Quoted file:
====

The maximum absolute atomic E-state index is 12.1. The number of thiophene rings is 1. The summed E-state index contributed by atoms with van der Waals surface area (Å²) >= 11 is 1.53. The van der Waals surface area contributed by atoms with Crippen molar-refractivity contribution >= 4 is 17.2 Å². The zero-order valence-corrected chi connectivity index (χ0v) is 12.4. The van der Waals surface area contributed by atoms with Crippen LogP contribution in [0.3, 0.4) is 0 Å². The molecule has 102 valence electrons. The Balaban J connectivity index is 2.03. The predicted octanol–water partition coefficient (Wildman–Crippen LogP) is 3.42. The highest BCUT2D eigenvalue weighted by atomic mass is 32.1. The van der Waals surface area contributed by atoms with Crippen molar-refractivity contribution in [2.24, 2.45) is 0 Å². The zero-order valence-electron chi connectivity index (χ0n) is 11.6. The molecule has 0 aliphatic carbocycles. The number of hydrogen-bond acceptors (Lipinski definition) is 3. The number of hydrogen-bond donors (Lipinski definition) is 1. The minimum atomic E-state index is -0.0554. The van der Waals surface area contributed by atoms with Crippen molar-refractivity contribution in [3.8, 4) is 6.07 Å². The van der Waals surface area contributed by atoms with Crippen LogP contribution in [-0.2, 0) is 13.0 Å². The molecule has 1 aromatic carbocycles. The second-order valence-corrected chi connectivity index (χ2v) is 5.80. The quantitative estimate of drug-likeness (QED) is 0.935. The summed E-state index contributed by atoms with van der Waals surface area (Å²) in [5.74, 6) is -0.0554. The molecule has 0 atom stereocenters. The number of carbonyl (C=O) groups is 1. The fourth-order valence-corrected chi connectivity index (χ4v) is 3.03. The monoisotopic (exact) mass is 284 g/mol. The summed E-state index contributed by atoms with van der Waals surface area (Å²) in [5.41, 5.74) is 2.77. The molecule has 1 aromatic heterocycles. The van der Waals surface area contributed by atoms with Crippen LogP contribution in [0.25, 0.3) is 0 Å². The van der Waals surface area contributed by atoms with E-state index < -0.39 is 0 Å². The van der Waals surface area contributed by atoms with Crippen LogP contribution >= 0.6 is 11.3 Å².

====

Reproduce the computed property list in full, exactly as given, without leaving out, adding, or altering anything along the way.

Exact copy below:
The maximum absolute atomic E-state index is 12.1. The number of thiophene rings is 1. The summed E-state index contributed by atoms with van der Waals surface area (Å²) >= 11 is 1.53. The van der Waals surface area contributed by atoms with Crippen molar-refractivity contribution >= 4 is 17.2 Å². The zero-order valence-corrected chi connectivity index (χ0v) is 12.4. The van der Waals surface area contributed by atoms with Crippen LogP contribution in [0.3, 0.4) is 0 Å². The molecule has 102 valence electrons. The Balaban J connectivity index is 2.03. The predicted octanol–water partition coefficient (Wildman–Crippen LogP) is 3.42. The highest BCUT2D eigenvalue weighted by atomic mass is 32.1. The van der Waals surface area contributed by atoms with Crippen molar-refractivity contribution in [2.24, 2.45) is 0 Å². The zero-order valence-electron chi connectivity index (χ0n) is 11.6. The molecule has 0 aliphatic carbocycles. The number of hydrogen-bond acceptors (Lipinski definition) is 3. The number of hydrogen-bond donors (Lipinski definition) is 1. The minimum atomic E-state index is -0.0554. The van der Waals surface area contributed by atoms with Crippen molar-refractivity contribution in [3.8, 4) is 6.07 Å². The van der Waals surface area contributed by atoms with Crippen LogP contribution in [-0.2, 0) is 13.0 Å². The molecule has 1 aromatic carbocycles. The second-order valence-corrected chi connectivity index (χ2v) is 5.80. The quantitative estimate of drug-likeness (QED) is 0.935. The summed E-state index contributed by atoms with van der Waals surface area (Å²) in [5.74, 6) is -0.0554. The molecule has 0 atom stereocenters. The number of carbonyl (C=O) groups is 1. The fourth-order valence-corrected chi connectivity index (χ4v) is 3.03. The monoisotopic (exact) mass is 284 g/mol. The summed E-state index contributed by atoms with van der Waals surface area (Å²) in [5.41, 5.74) is 2.77. The molecule has 1 aromatic heterocycles. The van der Waals surface area contributed by atoms with Crippen LogP contribution in [0.25, 0.3) is 0 Å². The van der Waals surface area contributed by atoms with E-state index < -0.39 is 0 Å². The van der Waals surface area contributed by atoms with Crippen LogP contribution >= 0.6 is 11.3 Å².